For example, I was pleased to see that one the combined psychiatry/family practice residencies specifically listed their high pass rate in psychotherapy boards (ABPN). According to other posts I have read on this site, some residencies will be more focused on training psychiatrists in med management, and others will be more therapy-friendly.

Psychiatry, in my estimation and from where I stand as a medical student, offers the broadest spectrum of care for future patients. I think highly of psychologists, as well, but for me the road through medical school is well worth it.

Good luck with finals!
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Re: Ph.D vs PsyD

Postby Polymath » Wed Apr 27, 2005 7:32 pm

I finished my psychiatry residency in 1990. Yes, in general psychiatrists are paid more than psychologists, whether on an hourly basis or by salary.
I've made a number of posts on my view of psychiatric practice, but I'm not sure how to refer back to previous posts to direct you. You could try this:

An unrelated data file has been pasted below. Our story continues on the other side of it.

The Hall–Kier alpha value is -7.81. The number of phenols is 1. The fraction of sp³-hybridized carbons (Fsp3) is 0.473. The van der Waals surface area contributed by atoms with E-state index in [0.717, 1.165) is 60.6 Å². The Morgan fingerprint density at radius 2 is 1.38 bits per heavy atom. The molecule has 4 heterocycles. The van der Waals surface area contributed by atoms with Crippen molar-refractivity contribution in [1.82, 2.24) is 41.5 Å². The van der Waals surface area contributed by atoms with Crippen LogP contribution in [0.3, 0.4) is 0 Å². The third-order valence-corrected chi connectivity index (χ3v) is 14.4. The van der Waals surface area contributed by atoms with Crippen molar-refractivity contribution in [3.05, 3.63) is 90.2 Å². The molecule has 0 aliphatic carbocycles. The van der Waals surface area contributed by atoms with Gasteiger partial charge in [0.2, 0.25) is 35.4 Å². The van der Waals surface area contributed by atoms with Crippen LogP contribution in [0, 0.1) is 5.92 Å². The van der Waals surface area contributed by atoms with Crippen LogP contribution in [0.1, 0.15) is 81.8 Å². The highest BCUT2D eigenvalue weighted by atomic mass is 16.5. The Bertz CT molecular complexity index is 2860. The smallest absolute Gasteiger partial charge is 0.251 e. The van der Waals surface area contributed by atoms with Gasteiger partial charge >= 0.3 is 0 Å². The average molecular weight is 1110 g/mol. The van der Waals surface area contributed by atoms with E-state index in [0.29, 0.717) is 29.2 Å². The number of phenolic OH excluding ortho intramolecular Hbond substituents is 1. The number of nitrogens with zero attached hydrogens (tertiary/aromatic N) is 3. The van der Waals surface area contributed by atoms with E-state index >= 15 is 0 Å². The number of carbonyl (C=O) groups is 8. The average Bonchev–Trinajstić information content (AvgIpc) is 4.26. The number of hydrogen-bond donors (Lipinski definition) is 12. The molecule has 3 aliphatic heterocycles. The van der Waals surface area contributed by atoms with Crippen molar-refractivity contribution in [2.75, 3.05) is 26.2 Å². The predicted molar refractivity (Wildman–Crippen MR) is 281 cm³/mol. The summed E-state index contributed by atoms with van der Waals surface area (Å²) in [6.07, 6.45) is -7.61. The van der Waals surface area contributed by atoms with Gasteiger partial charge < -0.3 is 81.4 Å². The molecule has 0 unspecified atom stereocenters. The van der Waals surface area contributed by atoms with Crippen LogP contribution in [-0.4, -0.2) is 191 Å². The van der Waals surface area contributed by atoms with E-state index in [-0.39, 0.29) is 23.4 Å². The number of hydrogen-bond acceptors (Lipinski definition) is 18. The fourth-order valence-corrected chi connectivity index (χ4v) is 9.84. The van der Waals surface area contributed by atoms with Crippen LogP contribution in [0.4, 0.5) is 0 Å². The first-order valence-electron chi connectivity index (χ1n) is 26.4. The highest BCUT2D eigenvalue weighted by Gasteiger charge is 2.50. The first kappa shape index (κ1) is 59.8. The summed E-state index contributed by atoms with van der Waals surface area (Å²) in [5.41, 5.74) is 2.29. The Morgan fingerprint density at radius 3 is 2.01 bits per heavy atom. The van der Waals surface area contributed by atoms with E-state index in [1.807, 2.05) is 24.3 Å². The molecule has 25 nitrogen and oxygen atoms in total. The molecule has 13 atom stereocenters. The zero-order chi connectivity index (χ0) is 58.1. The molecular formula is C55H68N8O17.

http://www.getyourmd.com/reply-psychology-psychiatry-t46.html
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Re: Ph.D vs PsyD

Postby Guest » Sun May 01, 2005 11:26 pm

One thing PhD psychologists can do that PsyD's and MD's usually don't is administer and interpret psychological and neuropsychological testing- including MMPI's, intelligence testing, cognitive testing for dementia, etc.
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Re: Ph.D vs PsyD

Postby DrDave » Mon May 02, 2005 12:06 am

PsyD's function just like PhD's in regards to psychological testing - they can and many do perform MMPI's and other neuropsychological tests.

MD's rarely, if ever, get involved in psychological testing in my experience.